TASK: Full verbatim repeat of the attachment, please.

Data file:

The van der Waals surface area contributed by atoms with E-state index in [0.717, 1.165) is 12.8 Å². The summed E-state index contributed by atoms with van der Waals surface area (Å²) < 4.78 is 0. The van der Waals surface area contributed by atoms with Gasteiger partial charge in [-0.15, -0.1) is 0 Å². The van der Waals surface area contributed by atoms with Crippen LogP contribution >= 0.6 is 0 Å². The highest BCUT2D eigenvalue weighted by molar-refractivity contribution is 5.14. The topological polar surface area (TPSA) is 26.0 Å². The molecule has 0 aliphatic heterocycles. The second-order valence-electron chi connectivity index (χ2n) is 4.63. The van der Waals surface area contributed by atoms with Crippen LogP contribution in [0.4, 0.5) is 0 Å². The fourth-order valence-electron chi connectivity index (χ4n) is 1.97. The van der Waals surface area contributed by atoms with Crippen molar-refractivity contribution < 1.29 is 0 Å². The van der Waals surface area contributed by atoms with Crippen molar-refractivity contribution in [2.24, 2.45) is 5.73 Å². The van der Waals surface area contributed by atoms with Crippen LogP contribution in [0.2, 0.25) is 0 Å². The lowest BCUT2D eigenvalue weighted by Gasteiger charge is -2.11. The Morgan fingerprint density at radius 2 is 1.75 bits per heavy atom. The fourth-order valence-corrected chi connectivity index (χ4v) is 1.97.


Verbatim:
The van der Waals surface area contributed by atoms with E-state index in [0.717, 1.165) is 12.8 Å². The summed E-state index contributed by atoms with van der Waals surface area (Å²) < 4.78 is 0. The van der Waals surface area contributed by atoms with Gasteiger partial charge in [-0.15, -0.1) is 0 Å². The van der Waals surface area contributed by atoms with Crippen LogP contribution >= 0.6 is 0 Å². The highest BCUT2D eigenvalue weighted by molar-refractivity contribution is 5.14. The topological polar surface area (TPSA) is 26.0 Å². The molecule has 0 aliphatic heterocycles. The second-order valence-electron chi connectivity index (χ2n) is 4.63. The van der Waals surface area contributed by atoms with Crippen LogP contribution in [0.4, 0.5) is 0 Å². The fourth-order valence-electron chi connectivity index (χ4n) is 1.97. The van der Waals surface area contributed by atoms with Crippen molar-refractivity contribution < 1.29 is 0 Å². The van der Waals surface area contributed by atoms with Crippen molar-refractivity contribution in [2.24, 2.45) is 5.73 Å². The van der Waals surface area contributed by atoms with Crippen LogP contribution in [0.2, 0.25) is 0 Å². The lowest BCUT2D eigenvalue weighted by Gasteiger charge is -2.11. The Morgan fingerprint density at radius 2 is 1.75 bits per heavy atom. The fourth-order valence-corrected chi connectivity index (χ4v) is 1.97.